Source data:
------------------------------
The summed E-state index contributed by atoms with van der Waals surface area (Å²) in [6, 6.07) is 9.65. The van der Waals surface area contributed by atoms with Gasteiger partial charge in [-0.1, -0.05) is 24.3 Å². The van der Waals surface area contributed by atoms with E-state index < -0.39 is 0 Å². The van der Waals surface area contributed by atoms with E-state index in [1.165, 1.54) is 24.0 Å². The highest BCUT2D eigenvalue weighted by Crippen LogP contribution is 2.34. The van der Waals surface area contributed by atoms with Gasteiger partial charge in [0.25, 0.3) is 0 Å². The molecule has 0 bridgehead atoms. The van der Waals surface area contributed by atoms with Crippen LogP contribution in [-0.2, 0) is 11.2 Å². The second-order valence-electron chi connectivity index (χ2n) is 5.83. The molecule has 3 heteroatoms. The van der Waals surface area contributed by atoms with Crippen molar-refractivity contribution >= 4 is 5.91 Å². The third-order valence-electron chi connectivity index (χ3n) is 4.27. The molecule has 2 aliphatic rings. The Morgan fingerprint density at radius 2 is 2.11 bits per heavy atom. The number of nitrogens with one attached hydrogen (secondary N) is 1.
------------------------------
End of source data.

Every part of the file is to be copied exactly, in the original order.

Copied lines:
The summed E-state index contributed by atoms with van der Waals surface area (Å²) in [6, 6.07) is 9.65. The van der Waals surface area contributed by atoms with Gasteiger partial charge in [-0.1, -0.05) is 24.3 Å². The van der Waals surface area contributed by atoms with E-state index < -0.39 is 0 Å². The van der Waals surface area contributed by atoms with E-state index in [1.165, 1.54) is 24.0 Å². The highest BCUT2D eigenvalue weighted by Crippen LogP contribution is 2.34. The van der Waals surface area contributed by atoms with Gasteiger partial charge in [0.25, 0.3) is 0 Å². The molecule has 0 bridgehead atoms. The van der Waals surface area contributed by atoms with Crippen LogP contribution in [-0.2, 0) is 11.2 Å². The second-order valence-electron chi connectivity index (χ2n) is 5.83. The molecule has 3 heteroatoms. The van der Waals surface area contributed by atoms with Crippen molar-refractivity contribution >= 4 is 5.91 Å². The third-order valence-electron chi connectivity index (χ3n) is 4.27. The molecule has 2 aliphatic rings. The Morgan fingerprint density at radius 2 is 2.11 bits per heavy atom. The number of nitrogens with one attached hydrogen (secondary N) is 1.